The party was premature: Virgin Galactic wasn’t ready to fly again for another seven months. During that time, Stucky’s frustration with the engineers built. Some of them were drawing the wrong lessons from the crash, he thought, allowing a fear of failure to dominate their calculations. If they couldn’t live with some risk, they’d never roll the spaceship out of the hangar.

There was no such timidity, Stucky had heard, at rivals like SpaceX. Elon Musk reportedly scolded and overworked his employees. I asked Branson, whose companies are famously collegial, if he’d contemplated taking a harder line. “I don’t think that works in the long run,” he said. “We actually attract a lot of people from these other space companies—and I’m not naming names—who don’t necessarily enjoy that atmosphere.”

Virgin Galactic finally set a date for the first flight: September 8, 2016. Stucky would pilot SpaceShipTwo, but the test was a captive-carry flight, so he wouldn’t need to do much, unless WhiteKnightTwo unexpectedly dropped the spaceship in midair.

On the morning of the flight, Stucky and others were gathered around a conference table in the hangar, making final preparations, when a crewman announced bad news: an hour earlier, he’d been inspecting the spaceship with a flashlight, and noticed a one-inch hairline crack along the spine of the vehicle, near the spot where it attached to WhiteKnightTwo. It might be nothing, or it might warrant scrubbing the flight.

“No pressure,” Moses said. “If it’s not good, we don’t go.” He told Mark Bassett, SpaceShipTwo’s project engineer, to take a few hours to analyze the crack.

Bassett returned ten minutes after the deadline. “Let’s start with the good news,” he said. Given the crack’s location, he’d determined that “its ability to propagate is very small.” He wasn’t sure what had caused the crack, or how long it had been there, but he didn’t feel that these small mysteries were significant enough to justify cancelling the flight.

Todd Ericson, the former Air Force test pilot, had become Virgin Galactic’s vice-president for safety, and he asked if anyone else had reservations.

“I can’t lie and say I’m not a little hesitant,” Wes Persall, a flight-test engineer who was assigned to fly aboard WhiteKnightTwo, said. “We’ve come a long way, and it would be a shame to do something now that would delay us even further.”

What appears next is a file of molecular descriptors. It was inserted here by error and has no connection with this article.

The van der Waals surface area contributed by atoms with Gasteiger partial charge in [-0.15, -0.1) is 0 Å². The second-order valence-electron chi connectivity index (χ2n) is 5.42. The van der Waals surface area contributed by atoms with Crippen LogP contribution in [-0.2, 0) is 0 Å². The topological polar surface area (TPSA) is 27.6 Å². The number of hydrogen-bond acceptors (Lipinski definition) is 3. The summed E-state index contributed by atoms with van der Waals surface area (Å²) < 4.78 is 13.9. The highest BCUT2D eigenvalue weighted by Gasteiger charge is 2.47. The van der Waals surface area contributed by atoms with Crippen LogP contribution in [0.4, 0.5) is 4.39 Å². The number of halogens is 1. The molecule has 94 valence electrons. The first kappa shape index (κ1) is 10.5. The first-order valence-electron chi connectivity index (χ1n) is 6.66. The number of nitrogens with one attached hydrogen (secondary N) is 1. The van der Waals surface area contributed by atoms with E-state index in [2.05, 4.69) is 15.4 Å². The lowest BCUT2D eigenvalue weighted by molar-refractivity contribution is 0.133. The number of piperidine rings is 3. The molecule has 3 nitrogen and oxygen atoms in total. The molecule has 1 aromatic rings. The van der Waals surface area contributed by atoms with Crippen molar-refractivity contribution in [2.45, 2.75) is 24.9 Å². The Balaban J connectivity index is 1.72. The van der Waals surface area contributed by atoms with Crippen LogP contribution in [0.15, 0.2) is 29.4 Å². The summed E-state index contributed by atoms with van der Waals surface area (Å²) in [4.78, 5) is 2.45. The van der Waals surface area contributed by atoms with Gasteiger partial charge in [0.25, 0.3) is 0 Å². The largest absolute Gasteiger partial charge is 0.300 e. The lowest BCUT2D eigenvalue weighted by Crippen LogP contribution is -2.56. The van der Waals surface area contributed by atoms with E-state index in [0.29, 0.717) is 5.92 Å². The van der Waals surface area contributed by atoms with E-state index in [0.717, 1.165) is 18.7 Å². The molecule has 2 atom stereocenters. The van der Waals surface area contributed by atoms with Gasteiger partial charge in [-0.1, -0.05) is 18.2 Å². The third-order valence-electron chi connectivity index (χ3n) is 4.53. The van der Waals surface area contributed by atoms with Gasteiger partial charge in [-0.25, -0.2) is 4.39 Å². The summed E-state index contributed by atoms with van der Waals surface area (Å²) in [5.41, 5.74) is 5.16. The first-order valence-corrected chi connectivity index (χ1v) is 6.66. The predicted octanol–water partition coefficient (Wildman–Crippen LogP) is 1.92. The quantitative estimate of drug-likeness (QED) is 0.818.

Persall had been friends with Alsbury, and had watched the breakup, in real time, on a high-resolution feed at Edwards Air Force Base.

Moses, sitting at one end of the table, had suspected that there would be “jitters,” as he put it, before the flight. He was contending with his own charged emotions. He’d recently found in his office a photograph of Stucky and Alsbury from the first powered flight, smiling and gripping hands. He broke down at his desk. “A man died, and his family was torn apart,” Moses told me. At the same time, Alsbury’s mistake had cost them dearly. If it hadn’t happened, Moses felt, Virgin Galactic would likely be flying tourists to space already. He told me, “Then you feel guilty that you feel just as bad about the program as you do about the people most affected. So you bury all this, because it doesn’t seem right to feel more, or as, sad about a thing as about a person.” He’d wrestled with similar feelings after the Columbia crash: “When I see a picture of the Columbia crew, I get a sadness, a feeling of great personal loss. But I also can’t not remember the six months we spent cleaning up debris in the forest. And that’s a whole different kind of hurt—a realization that the ship was gone and that the program was over.”

Persall couldn’t shake his concerns about the crack. He said that he’d watched enough training videos about taking risks seriously to know that he should listen to his gut.

Stucky spoke up. “On the devil’s-advocate side, what you don’t see in those videos is when they have these kinds of meetings and then they go up and nothing happens,” he said. With experimental vehicles, he added, this kind of thing happened on “practically every flight.”

Persall gave in, and the captive-carry flight proceeded. It all went fine.